> to your modprobe.conf or disabling the old module if you want to use the
    > module with the same name.


    Yep + "depmod -a", funny have used more or less your command-line
    from an interactive ssh login dozens of times with no problems,
    beside the one made a typo in modules.conf...

    > This sort of thing is why a remote serial console or network KVM to a system
    > is so amazingly useful for servers in remote data centers.


    Full ack, prefer serial console. But if you can make some change
    like the above via ssh, why not?

    --
    Michael Heiming (X-PGP-Sig > GPG-Key ID: EDD27B94)
    mail: echo zvpunry@urvzvat.qr | perl -pe 'y/a-z/n-za-m/'
    #bofh excuse 183: filesystem not big enough for Jumbo Kernel
    Patch

  6. Re: Drivers for Linux - compared to Windows


    "Michael Heiming" wrote in message
    news:40l5i2-tsq.ln1@news.heiming.de...
    > In comp.os.linux.setup Nico Kadel-Garcia :
    >
    >> "Michael Heiming" wrote in message
    >> news:47d4i2-g3n.ln1@news.heiming.de...
    >>> In comp.os.linux.setup **ExW :
    >>>> In Windows XP or Windows 2000, the built in drivers for the OS are
    >>>> contained
    >>>> in the file called DRIVERS.CAB (%WINDIR%\Driver Cache\i386).
    >>>
    >>>> What and where is the equivalent to this in Linux?
    >>>
    >>> Don't think you can even remotely compare this to the Linux
    >>> dynamic loadable module concept. Care to show me how to change the
    >>> module while remotely connected for the nic your connection is
    >>> going through, without reconnect?
    >>>
    >>> To answer your question, 'modprobe -l' should do.

    >
    >> ssh remote-host
    >> ( /etc/init.d/network stop; rmmod mod-1; modprobe mod-2;
    >> /etc/init.d/network restart ) >/dev/null /dev/null

    >
    > And that works in doze? ;-)


    Heh. No, changing system drivers in 'doze is even more adventuresome. A
    remote KVM is my hand for playing with the network settings there, or a
    spare network port with a different model of network card and VNC. (I've
    used that, for both Linux and Windows.)

    >> The difficulty is getting the necessary changes into the system without
    >> closing your SSH connection, and pre-scripting all the necessary changes
    >> to
    >> happen correctly the first time. For example, I didn't include the
    >> changes
    >> to your modprobe.conf or disabling the old module if you want to use the
    >> module with the same name.

    >
    > Yep + "depmod -a", funny have used more or less your command-line
    > from an interactive ssh login dozens of times with no problems,
    > beside the one made a typo in modules.conf...
    >
    >> This sort of thing is why a remote serial console or network KVM to a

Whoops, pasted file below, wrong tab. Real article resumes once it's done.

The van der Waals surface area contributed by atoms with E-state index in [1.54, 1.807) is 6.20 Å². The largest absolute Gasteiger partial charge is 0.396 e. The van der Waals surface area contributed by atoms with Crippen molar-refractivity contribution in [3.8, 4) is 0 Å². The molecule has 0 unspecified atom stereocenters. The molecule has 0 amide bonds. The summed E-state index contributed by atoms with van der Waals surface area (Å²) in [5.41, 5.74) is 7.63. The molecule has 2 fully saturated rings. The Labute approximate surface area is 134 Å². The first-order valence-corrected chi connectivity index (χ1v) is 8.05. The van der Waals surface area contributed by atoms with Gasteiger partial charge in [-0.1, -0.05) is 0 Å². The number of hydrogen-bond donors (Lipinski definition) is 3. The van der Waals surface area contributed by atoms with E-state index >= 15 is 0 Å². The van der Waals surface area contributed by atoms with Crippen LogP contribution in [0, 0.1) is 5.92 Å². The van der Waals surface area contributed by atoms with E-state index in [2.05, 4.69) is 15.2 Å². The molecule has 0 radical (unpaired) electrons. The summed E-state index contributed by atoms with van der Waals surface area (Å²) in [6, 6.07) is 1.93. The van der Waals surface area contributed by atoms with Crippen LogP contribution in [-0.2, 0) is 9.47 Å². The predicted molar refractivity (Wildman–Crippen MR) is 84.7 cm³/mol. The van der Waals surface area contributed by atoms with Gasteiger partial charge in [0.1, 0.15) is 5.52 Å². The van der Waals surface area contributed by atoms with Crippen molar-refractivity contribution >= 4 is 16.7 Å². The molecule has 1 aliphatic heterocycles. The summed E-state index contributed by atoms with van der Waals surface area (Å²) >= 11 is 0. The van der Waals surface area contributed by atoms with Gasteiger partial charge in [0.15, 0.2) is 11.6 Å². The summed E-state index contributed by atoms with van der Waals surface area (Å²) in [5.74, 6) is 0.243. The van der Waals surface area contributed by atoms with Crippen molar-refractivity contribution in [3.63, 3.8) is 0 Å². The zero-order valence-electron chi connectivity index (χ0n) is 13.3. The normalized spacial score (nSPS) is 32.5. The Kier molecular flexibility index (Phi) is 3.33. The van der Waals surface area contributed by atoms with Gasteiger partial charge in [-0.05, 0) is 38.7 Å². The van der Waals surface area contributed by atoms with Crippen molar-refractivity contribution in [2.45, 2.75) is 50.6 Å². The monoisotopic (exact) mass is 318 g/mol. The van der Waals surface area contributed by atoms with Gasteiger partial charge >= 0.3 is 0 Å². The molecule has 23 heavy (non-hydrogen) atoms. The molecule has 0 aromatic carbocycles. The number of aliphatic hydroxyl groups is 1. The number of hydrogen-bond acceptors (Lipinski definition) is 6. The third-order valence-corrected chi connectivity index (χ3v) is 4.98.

>> system
    >> is so amazingly useful for servers in remote data centers.

    >
    > Full ack, prefer serial console. But if you can make some change
    > like the above via ssh, why not?


    Because sometimes you make typos, and when it's an absolutely critical
    server, having a fall back position can save your job.



  7. Re: Drivers for Linux - compared to Windows

    I thought that as a monolithic kernel, linux has the drivers in the
    kernel. I happen to know that they get compiled in the kernel and you
    can get the source at kernels.org .
    Just a though, Poly-p man


  8. Re: Drivers for Linux - compared to Windows

    "=?iso-8859-1?B?/vOh/y3e9SH9IG1A8Q==?=" writes:

    >I thought that as a monolithic kernel, linux has the drivers in the
    >kernel. I happen to know that they get compiled in the kernel and you
    >can get the source at kernels.org .


    No, Linux's equivalent to the driver dll are the modules. Many drivers are
    compiled as modules so you can keep the kernel smaller.
    They are loaded via the program modprobe.

    But yes the source is part of the kernel.


  9. Re: Drivers for Linux - compared to Windows

    Why do you always make an issue with a SIMPLE question? See the other
    responses...plain and simple. Always making things about winodws versus
    Linux...shut the hell up!



    "Michael Heiming" wrote in message
    news:47d4i2-g3n.ln1@news.heiming.de...
    > In comp.os.linux.setup **ExW :
    >> In Windows XP or Windows 2000, the built in drivers for the OS are
    >> contained
    >> in the file called DRIVERS.CAB (%WINDIR%\Driver Cache\i386).

    >
    >> What and where is the equivalent to this in Linux?

    >
    > Don't think you can even remotely compare this to the Linux
    > dynamic loadable module concept. Care to show me how to change the
    > module while remotely connected for the nic your connection is
    > going through, without reconnect?
    >
    > To answer your question, 'modprobe -l' should do.
    >
    > --
    > Michael Heiming (X-PGP-Sig > GPG-Key ID: EDD27B94)